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Munich 

Louder Than Words

Germany hosted the summer Olympics twice in the 20th century, and both times, things didn't quite turn out the way the Germans had hoped.

 

In 1936 Berlin, with a rising Führer's Aryan master race on display for the world, Jesse Owens, a fleet black American, showed them a thing or two. And in 1972 Munich, with all having been forgiven and forgotten, a group of Arab terrorists broke into the Israeli compound, a worst-nightmare scenario that ended in the deaths of 11 Jewish athletes.

 

The irony was thick and bitter: In a nation where millions of Jews perished, nearly to the point of extinction, now more Jews were dead in a pogrom carried out by a new exterminator. Not long afterward, terrorists hijacked a Lufthansa plane and demanded the release of their brethren captured in the Munich attack. Germany acquiesced, and the world watched scenes of Palestinians rejoicing at the return of their brave freedom fighters.

 

This was all more than Israel could countenance. During the next seven years, Mossad operatives succeeded in killing nine of the 11 people whom they believed masterminded the Olympic siege. Their mission was beyond clandestine, which makes it excellent grist for a movie like Munich, Steven Spielberg's intense and effective globe-trotting espionage thriller that imagines how it all might have gone down.

 

Munich revolves dramatically around Avner (Eric Bana), a young Mossad agent with a pregnant wife who's called upon to "disappear" so he can head a five-member team with unlimited resources (in U.S. dollars) to find the Arab men behind the massacre. Their boss (Geoffrey Rush) is a committed loner working closely with Prime Minister Golda Meir. Avner's soldiers, all Jewish, are a raffish South African (Daniel Craig) who's elated to be involved, a gentle young toymaker (Mathieu Kassovitz) trained to disarm bombs (and now to make them), and two older men, who provide a chorus of views about whether they're conducting acts of patriotism or murder.

 

One by one they find their targets with the help of Louis, a mercenary Frenchman who seems to know the whereabouts of everyone in the world. Louis works for Papa, a contemplative and largely apolitical gourmet, living with his big family on a French country estate, who survived the war and his nation's collaboration, and who now mistrusts all governments, which is why he'll help a putative free agent such as Avner.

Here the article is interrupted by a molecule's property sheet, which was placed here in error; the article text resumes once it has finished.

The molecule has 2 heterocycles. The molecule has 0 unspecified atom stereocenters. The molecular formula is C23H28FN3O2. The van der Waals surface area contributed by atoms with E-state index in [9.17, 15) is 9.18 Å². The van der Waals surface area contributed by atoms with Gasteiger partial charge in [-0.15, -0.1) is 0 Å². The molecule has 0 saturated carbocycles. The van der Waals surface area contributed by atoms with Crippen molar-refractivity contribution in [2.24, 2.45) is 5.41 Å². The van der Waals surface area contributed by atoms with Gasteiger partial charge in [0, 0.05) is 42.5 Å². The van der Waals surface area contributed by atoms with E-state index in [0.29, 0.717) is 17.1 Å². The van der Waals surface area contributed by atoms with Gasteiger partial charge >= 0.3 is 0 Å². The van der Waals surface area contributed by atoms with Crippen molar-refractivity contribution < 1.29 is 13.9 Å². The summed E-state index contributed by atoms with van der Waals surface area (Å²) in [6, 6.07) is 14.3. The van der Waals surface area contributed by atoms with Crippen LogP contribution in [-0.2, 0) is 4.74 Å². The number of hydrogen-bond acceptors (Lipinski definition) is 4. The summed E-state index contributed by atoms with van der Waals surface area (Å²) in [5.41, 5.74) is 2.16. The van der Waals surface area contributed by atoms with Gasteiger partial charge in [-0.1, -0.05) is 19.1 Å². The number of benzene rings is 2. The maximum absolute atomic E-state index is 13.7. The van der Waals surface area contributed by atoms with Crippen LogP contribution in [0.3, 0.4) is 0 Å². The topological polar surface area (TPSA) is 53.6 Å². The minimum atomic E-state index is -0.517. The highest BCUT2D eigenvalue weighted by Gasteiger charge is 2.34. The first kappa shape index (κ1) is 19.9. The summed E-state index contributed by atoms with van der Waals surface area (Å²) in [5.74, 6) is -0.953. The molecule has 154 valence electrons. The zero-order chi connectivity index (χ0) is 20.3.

While Munich is always absorbing to watch, nothing about it -- not its procedural plot, and certainly not its message -- is anything particularly new or stimulating. (Perhaps its most incendiary claim is that the CIA paid terrorists not to target Americans.) It's intricate but not complex: Spielberg is too adept a storyteller, and too long a Hollywood filmmaker, to confuse us. It also approaches three hours in length, and at the 40-minute mark, I began to wonder whether Spielberg needed to make a thriller at all. Could Munich have been half this length and twice as compelling as an intimate character study of conscience and consequence, rather than one whose themes pop up, like ardent coffeehouse debates, merely to remind us of why it's all happening?

 

The dialogue in Munich -- by Eric Roth (Forrest Gump), and the playwright Tony Kushner (Angels in America), adapting a nonfiction book by the Canadian journalist George Jonas -- is unusually sharp for a Hollywood movie. The script offers multiple points of view, but not in equal measure. The Palestinian characters never take on full dimension, so it's nearly impossible to feel any sense of empathy for their own impassioned cause.

 

As a message movie, Munich will probably strike you more with the aphoristic wisdom of individual lines than with the cumulative effect of a profound moral and historical dilemma. "Jews don't do wrong because our enemies do wrong," says Robert, questioning the cause. Avner's mother, who lives contentedly in Israel, provides the rejoinder: "Whatever it took, whatever it takes, we have a place on Earth, at last." To balance all of this, we get, from Ali, the only Arab allowed to speak at length (before he dies), the assertion that the people of the world "want to be nations," and that "home is everything."

 

Rather than presenting the Olympic killings all at once, as a powerhouse prologue to what follows, Spielberg cuts back to them several times, showing us some of the bloodshed we didn't see up front. He does this in the guise of entering Avner's thoughts when his commitment begins to wane. But the technique effectively inflames the movie's audience into staying with these sometimes-irresolute heroes, and Spielberg doesn't balance it with equally compelling reminders of why the Palestinians perceive themselves to be fighting for their lives.

 

Munich unfolds in a shadowy world of "intersecting secrecies." As Louis puts it most sardonically: "Europe hasn't been this interesting since Napoleon marched to Moscow." But the best line comes when we learn that the terrorists have started to retaliate for the executions of their Olympic masterminds. "They're talking to us," someone tells Avner, "we're in dialogue."

 

The remark passes without contemplation, and Spielberg leaves it to us to provide the subtext: Namely, that this all happened more than a quarter century ago, and it's still happening today. At its most reflective, Munich makes you wonder when everyone will finally, at long last, shut up. In English, French, German, Greek, Italian, Arabic and Hebrew, with occasional subtitles.

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